I remember the first time I became aware of the movie Brazil. I was reading through “Variety” magazine in an effort to keep up with the films of the day when I suddenly came across a strange full-page advertisement. It didn’t say much. It was a full page sheet bordered in black with the question, “Dear Sid Sheinberg, when are you going to release my film Brazil? Terry Gilliam.” At the time, I had not heard of the film Brazil and did not know the controversy surrounding its release in the United States. Read more about Brazil
First Line: “I am, beyond a doubt, the last of the old-timers. My name is Jack Crabb. And I am the sole white survivor of the Battle of Little Big Horn, uh, uh, popularly known as Custer's Last Stand.”
Even though Little Big Man is a comedy it was one of the first movie westerns to portray Native American’s in a positive light and our treatment of them as the horror it often was. Read more about Little Big Man
Civil War Colonel Robert Gould Shaw of the Union Army is not a man most of us would think of as having an important role in the history of African Americans in the United States, but he did. Col. Shaw was chosen to lead the Massachusetts 54th Regiment of the Union Army. With the exception of himself and his second in command this regiment was made up entirely of African Americans and was one of the first to actually be allowed to carry arms into battle. Read more about Glory
January 14, 2016 marked the passing of Alan Rickman. Rickman was best known in recent years as Severus Snape in the Harry Potter Movies. One of his earliest roles to command attention was that of the villain Hans Gruber in the first Die Hard. You might also remember him as Alexander Dane in Galaxy Quest, the classically trained actor resigned to be forever remembered for playing an alien in a television series. Like his Galaxy Quest character Alan Rickman was a classically trained actor who was equally at home on stage as he was on screen, though he preferred the stage and often passed up choice movie roles to appear on stage.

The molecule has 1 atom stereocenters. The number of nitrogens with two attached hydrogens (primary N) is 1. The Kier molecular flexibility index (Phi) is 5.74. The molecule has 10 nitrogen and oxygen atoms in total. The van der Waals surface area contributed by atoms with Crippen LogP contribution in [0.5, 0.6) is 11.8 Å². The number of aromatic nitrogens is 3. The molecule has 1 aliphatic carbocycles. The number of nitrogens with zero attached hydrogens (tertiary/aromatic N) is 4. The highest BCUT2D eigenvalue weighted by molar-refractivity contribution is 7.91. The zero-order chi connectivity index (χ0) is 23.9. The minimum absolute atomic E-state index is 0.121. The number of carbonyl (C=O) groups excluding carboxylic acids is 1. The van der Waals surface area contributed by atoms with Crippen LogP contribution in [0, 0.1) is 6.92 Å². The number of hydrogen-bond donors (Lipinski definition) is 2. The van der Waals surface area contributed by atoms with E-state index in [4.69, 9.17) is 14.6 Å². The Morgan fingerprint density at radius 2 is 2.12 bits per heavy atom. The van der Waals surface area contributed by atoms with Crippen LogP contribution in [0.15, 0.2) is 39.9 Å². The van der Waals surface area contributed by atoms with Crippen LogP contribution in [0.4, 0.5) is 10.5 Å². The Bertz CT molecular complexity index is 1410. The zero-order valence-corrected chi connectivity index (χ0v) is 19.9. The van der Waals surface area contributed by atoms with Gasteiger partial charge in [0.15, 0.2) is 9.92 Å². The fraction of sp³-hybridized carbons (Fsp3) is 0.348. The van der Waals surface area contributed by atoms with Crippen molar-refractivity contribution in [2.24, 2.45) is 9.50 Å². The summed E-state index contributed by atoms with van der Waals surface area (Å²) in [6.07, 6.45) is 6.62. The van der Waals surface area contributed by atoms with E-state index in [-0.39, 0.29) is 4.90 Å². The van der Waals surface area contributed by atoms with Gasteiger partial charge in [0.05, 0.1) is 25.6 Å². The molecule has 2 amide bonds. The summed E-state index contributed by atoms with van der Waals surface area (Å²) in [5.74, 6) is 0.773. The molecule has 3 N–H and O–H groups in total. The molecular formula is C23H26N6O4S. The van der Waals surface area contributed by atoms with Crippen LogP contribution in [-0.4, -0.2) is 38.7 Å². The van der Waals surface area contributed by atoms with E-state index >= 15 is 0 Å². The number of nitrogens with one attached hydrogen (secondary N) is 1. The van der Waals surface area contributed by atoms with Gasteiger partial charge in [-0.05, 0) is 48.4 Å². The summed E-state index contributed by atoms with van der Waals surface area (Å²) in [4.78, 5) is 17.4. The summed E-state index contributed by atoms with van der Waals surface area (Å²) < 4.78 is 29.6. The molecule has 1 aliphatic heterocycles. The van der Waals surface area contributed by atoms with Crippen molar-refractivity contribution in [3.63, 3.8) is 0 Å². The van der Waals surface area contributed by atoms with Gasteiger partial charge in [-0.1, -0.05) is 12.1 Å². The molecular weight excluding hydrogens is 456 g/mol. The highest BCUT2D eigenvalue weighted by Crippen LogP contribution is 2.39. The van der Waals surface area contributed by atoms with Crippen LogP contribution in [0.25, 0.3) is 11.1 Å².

The link below will provide a list of films and other materials featuring Alan Rickman.
On January 10th of this year we lost one of the most the most innovative musical performers of the late 1960’s on: David Bowie. David Bowie managed to re-invent his stage persona and musical style to fit the times and keep himself relevant. Bowie was not just a talented musician and singer. He was also a talented actor and he starred in a number memorable and now classic films. In his first major role his acting ability and unique looks brought the alien character of Thomas Jerome Newton to a life in The Man Who Fell to Earth. And few who have seen the film Labyrinth can forget him as the King of the Goblins in his M.C. Escher inspired castle.
Below I have provided a link which will bring up a list of Monroe County Public library’s holdings wish feature the music, writing or acting talent of David Bowie. Mr. Bowie, you will be missed.
While I was growing up in the 60’s and 70’s I learned in my history classes about the horrors of what happened in Germany during WWII. However in these classes the German people were painted with broad sweeping strokes of black as supporters of the Nazi movement and Hitler. I never learned of people such as Oskar Schindler, the German industrialist who managed to save the lives of so many of the Jewish people. Nor had I heard of groups, such as “The Swing Kids,” “The Edelweiss Pirates,” “The Solf Circle,” and “The Kreisau Circle.” All of these were groups of German Nationals who were either vocal opponents of the Nazi doctrine or actively fought against them as part of the underground resistance in Germany. In fact there were a lot more “subversive groups” in Germany than I was aware existed. Another group I had never heard of was one founded by Hans Scholl and his sister Sophie known as “The White Rose.” Read more about Sophie Scholl: The Final Days